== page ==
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Swedish musicians The Sounds return to America



Where would music be without youthful exuberance and naïveté?

Frequently, it's that pie-eyed innocence that allows a band to push through all obstacles with the enthusiasm of one who doesn't know any better. If musicians ever had a better grasp of what they were signing up for, we might never have heard a band like The Sounds.

The Swedish retro New Wavers formed a decade ago when the members were fresh out of high school. Led by the platinum-blond singer Maja Ivarsson, the group's danceable hook-injected sound debuted three years later with 2002's "Living in America." It was an immediate sensation in Sweden, and launched the act into a whirlwind world tour.

"We thought we were going to be the biggest band on earth," said bassist Johan Bengtsson. "You're naive when you're young."

When the group finally returned home in 2005, it had only a little time to decompress before writing new songs for 2006's "Dying to Say This to You." While many tunes had a basic foundation, others were composed on the spot in the studio. The track was later prominently featured in a GEICO commercial.

The album hit the charts in America and proved almost as successful as its debut was in Sweden. The prominent role of keyboards and Ivarsson's high-energy vocals earned comparisons to Missing Persons and 'Til Tuesday, while the insistent melodies slowly converted more fans.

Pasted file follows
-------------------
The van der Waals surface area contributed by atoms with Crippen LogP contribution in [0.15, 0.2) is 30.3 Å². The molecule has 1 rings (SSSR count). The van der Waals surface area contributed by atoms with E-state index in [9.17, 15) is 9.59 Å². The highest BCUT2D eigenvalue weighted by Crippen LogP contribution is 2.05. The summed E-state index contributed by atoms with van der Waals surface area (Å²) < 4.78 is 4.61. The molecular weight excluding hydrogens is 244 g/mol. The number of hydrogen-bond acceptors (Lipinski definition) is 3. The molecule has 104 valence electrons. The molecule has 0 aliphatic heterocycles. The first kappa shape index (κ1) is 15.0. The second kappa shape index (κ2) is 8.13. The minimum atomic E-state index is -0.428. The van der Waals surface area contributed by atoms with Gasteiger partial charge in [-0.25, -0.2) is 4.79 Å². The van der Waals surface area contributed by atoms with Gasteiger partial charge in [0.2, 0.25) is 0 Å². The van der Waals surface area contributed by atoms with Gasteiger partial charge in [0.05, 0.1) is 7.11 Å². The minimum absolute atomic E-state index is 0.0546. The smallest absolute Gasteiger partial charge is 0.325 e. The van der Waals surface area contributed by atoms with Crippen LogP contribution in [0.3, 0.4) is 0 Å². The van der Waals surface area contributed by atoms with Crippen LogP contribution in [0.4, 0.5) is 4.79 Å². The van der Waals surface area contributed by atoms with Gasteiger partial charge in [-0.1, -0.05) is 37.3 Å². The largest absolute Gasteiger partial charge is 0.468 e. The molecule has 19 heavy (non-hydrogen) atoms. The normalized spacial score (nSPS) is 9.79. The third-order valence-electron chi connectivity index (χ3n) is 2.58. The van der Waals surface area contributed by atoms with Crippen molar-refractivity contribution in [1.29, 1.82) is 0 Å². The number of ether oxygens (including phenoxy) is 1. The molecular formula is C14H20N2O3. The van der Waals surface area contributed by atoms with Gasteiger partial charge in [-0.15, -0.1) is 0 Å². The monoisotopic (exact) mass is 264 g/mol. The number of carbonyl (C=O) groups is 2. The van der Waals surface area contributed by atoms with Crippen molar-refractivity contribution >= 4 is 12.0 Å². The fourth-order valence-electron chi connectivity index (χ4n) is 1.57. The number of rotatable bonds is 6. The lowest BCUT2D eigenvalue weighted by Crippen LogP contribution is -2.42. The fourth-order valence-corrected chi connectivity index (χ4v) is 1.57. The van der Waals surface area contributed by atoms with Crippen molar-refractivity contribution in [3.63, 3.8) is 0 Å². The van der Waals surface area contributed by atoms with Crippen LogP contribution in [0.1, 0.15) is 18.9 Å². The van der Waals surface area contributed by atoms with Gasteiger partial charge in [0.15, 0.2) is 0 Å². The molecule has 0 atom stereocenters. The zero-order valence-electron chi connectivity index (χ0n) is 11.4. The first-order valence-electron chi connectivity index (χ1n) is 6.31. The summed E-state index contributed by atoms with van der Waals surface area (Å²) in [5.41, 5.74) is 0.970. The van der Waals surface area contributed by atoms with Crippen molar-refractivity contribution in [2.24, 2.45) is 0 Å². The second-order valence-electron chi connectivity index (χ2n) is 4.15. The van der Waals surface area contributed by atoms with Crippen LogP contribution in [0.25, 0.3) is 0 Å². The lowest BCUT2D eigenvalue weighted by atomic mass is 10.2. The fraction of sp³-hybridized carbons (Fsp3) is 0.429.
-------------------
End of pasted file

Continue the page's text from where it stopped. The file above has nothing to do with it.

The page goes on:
When The Sounds returned to Sweeden to record a third album, "Crossing the Rubicon," released in June, they allowed themselves more time to work on the songs " a lot more. The result was polished and keenly structured, with more emphasis on the guitars. From the sinewy, jagged rumble of "4 Songs & a Fight" to the pretty, chiming "Dorchester Hotel" and the dreamy sashay of "No One Sleeps When I'm Awake," there's a even greater vibrancy to "Rubicon." The album is split by the baroque opening track, whose dark moody sway stands in bas-relief against the rest of the album.

"We wanted like a breaker song, like back in the day when you did LPs, and you had two sides. We wanted to space it out, so we had two different parts and a breaking point in the middle," Bengtsson said.

The Sounds are happy to be back on tour, where they cut their teeth. But as they've grown as musicians, the aversion to the studio has decreased.

"Our whole band has always been revolving around touring. It's been a major thing, performing songs live in front of an audience and getting that reaction. But we've also matured and like being in the studio more now," Bengtsson said. "We got better at it, so that makes it more fun."

The Sounds with Foxy Shazam perform at 7:30 p.m. Monday at Diamond Ballroom, 8001 S. Eastern. "Chris Parker

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